UK House Prices Face Double-Digit Fall With ‘little Prospect’ Of Rebound

UK house prices will not rebound after the slump because interest rates will still be higher than they have been for the last decade, economists have warned.

The average value of a UK home will fall by 12% from peak-to-trough by the end of 2024, according to S&P Global Ratings.

It warned that there was “little prospect” of a strong recovery as mortgage holders and buyers will continue to face higher real costs of borrowing “for the foreseeable future”.

It predicts that UK house prices will fall by 6.6% in 2023, and then by a further 4.9% next year. After that, S&P expects the market will stagnate, with growth of just 1.4% and 3% across 2025 and 2026 respectively.

The worst of the pain of rate rises is still to come, with higher interest rates continuing to flow into the mortgage market, hitting homeowners coming to the end of fixed rate deals, S&P warned the pressure “will intensify further”.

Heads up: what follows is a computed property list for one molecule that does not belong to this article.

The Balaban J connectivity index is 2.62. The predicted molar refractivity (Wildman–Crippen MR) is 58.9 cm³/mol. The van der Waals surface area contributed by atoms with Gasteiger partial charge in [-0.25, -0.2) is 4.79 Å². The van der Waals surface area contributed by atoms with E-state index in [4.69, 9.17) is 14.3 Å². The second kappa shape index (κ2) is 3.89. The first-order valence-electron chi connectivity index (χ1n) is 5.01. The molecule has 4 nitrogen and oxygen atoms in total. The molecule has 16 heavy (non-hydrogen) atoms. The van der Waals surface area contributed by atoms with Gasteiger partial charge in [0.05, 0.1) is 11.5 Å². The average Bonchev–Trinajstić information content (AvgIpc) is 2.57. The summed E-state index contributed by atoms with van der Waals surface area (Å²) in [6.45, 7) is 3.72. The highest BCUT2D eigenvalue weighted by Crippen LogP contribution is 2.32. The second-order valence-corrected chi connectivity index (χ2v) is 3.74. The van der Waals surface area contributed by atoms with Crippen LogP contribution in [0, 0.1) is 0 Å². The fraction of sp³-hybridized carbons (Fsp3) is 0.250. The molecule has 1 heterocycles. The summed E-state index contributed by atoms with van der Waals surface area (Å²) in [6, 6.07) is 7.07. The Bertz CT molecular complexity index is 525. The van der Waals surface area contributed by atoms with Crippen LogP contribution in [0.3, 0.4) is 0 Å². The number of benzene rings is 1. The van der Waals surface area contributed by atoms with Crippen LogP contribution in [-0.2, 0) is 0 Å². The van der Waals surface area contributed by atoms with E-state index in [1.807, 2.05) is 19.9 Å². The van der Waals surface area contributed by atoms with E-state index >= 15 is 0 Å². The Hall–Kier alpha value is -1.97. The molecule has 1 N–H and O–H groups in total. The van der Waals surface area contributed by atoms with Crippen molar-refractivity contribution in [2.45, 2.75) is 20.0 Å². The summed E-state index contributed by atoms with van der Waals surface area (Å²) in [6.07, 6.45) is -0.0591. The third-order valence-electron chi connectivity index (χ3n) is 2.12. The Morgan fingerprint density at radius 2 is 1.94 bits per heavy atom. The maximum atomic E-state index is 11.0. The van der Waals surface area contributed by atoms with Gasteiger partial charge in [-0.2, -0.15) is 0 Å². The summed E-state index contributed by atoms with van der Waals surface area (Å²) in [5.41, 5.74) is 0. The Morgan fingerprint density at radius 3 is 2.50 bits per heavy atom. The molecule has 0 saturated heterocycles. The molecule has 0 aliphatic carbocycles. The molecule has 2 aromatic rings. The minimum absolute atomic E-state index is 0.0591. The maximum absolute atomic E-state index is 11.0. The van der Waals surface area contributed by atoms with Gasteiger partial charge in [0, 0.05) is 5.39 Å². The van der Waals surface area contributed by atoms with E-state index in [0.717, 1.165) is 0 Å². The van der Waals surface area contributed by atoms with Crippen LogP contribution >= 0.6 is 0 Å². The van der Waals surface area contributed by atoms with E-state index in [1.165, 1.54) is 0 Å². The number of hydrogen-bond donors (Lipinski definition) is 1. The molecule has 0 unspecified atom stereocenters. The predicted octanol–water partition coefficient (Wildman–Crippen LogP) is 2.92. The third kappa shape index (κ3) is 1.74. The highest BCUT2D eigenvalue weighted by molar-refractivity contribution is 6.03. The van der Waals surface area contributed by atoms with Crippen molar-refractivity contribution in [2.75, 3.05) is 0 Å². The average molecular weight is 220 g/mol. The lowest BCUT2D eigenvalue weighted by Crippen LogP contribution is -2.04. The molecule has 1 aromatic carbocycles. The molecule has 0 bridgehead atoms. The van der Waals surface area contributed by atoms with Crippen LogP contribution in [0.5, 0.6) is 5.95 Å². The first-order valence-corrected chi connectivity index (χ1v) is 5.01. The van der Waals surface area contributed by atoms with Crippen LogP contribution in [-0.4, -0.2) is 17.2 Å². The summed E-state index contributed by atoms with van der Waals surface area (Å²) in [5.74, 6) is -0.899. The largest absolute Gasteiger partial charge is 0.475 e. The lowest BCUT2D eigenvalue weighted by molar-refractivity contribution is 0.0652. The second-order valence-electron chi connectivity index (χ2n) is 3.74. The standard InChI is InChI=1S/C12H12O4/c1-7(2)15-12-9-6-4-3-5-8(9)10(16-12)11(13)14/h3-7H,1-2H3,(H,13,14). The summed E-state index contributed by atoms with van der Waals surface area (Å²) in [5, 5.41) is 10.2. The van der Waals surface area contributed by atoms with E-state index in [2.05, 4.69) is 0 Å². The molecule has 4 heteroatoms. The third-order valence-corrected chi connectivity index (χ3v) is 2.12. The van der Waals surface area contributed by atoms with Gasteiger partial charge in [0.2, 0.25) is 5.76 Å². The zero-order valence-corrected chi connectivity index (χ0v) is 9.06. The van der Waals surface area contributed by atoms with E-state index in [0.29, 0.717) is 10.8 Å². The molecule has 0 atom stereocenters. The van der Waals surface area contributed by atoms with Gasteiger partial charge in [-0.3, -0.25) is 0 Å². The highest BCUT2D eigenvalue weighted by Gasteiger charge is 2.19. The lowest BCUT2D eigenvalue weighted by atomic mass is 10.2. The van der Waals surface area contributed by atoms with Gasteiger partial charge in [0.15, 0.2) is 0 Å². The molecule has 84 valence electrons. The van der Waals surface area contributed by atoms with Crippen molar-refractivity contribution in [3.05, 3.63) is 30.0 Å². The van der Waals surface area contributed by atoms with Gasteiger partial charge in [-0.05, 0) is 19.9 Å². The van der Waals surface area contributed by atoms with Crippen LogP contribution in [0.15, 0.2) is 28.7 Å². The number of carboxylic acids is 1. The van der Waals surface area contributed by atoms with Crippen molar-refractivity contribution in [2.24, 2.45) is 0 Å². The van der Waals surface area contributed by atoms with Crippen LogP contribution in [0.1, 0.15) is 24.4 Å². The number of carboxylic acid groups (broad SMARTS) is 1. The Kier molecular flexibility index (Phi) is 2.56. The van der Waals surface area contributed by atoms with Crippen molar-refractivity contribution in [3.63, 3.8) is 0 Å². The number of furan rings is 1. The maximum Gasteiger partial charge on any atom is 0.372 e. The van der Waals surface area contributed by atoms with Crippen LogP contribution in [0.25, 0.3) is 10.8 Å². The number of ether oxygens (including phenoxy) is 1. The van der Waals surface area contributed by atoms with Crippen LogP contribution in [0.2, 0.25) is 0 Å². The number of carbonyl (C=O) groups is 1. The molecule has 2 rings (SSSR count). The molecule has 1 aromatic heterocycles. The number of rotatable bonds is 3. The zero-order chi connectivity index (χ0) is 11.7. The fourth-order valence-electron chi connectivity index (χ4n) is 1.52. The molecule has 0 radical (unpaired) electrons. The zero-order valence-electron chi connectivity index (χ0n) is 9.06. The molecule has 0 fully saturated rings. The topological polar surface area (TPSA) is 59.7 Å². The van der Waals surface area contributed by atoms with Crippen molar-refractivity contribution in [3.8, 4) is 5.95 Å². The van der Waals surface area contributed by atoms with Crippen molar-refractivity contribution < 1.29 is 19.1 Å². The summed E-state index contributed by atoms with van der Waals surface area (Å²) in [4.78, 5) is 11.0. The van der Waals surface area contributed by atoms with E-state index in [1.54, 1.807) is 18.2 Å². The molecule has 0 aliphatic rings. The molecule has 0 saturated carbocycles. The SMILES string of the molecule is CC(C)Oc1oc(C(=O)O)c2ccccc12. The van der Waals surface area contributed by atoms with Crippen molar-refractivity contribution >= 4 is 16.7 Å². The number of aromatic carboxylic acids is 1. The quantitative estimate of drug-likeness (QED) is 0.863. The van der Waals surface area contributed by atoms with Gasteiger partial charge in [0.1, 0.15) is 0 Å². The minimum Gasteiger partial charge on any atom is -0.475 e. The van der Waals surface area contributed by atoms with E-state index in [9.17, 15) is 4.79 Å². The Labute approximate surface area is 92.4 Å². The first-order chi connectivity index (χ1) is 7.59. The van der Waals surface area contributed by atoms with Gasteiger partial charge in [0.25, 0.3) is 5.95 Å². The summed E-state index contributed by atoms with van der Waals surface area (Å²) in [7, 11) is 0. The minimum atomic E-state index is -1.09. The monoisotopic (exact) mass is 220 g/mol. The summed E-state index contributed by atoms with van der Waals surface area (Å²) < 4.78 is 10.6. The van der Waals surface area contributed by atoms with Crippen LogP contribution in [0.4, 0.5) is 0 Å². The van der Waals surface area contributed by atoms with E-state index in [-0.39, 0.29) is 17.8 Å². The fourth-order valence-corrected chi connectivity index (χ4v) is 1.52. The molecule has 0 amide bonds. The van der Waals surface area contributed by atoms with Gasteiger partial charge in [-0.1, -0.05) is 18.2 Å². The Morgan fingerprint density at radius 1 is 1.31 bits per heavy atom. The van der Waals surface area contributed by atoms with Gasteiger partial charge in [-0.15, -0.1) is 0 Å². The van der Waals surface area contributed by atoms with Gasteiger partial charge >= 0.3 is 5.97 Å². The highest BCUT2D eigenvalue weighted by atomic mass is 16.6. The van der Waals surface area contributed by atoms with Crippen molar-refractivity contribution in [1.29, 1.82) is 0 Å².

“There is still some time to go before mortgage pain reaches its peak,” it said.

Boris Glass, senior economist at SP Global, said homeowners were unlikely to get any relief even if interest rates began to fall after 2024.

“Even when central banks ease again, mortgage holders and potential buyers will continue to face higher real costs of borrowing that will take a larger share out of their budget and moderate demand for the foreseeable future,” he said.

Moody’s also forecasts that UK house prices will fall, although they have put the figure at 10% until the end of 2024 as mortgage rates soar and squeeze housing affordability.

Moody’s said that the UK’s booming housing market would experience a 4% drop this year and a 6% fall in 2024, making the UK property sector the worst among big developed economies.

Madhavi Bokil, senior vice-president at Moody’s, said: “We expect the Bank of England, faced with the responsibility to bring stubbornly high inflation down, to maintain a tight monetary policy stance through 2024. The effects of interest rates on housing demand in the UK are therefore likely to be acute and prolonged.”

More than 90% of all mortgage holders in the UK are on fixed deals spanning between two and five years. The bulk of homeowners have yet to experience the jump in interest rates from 0.1 per cent to 5% because of the duration of their loans, but more than 1 million will have to renew their loans in the second half of this year.

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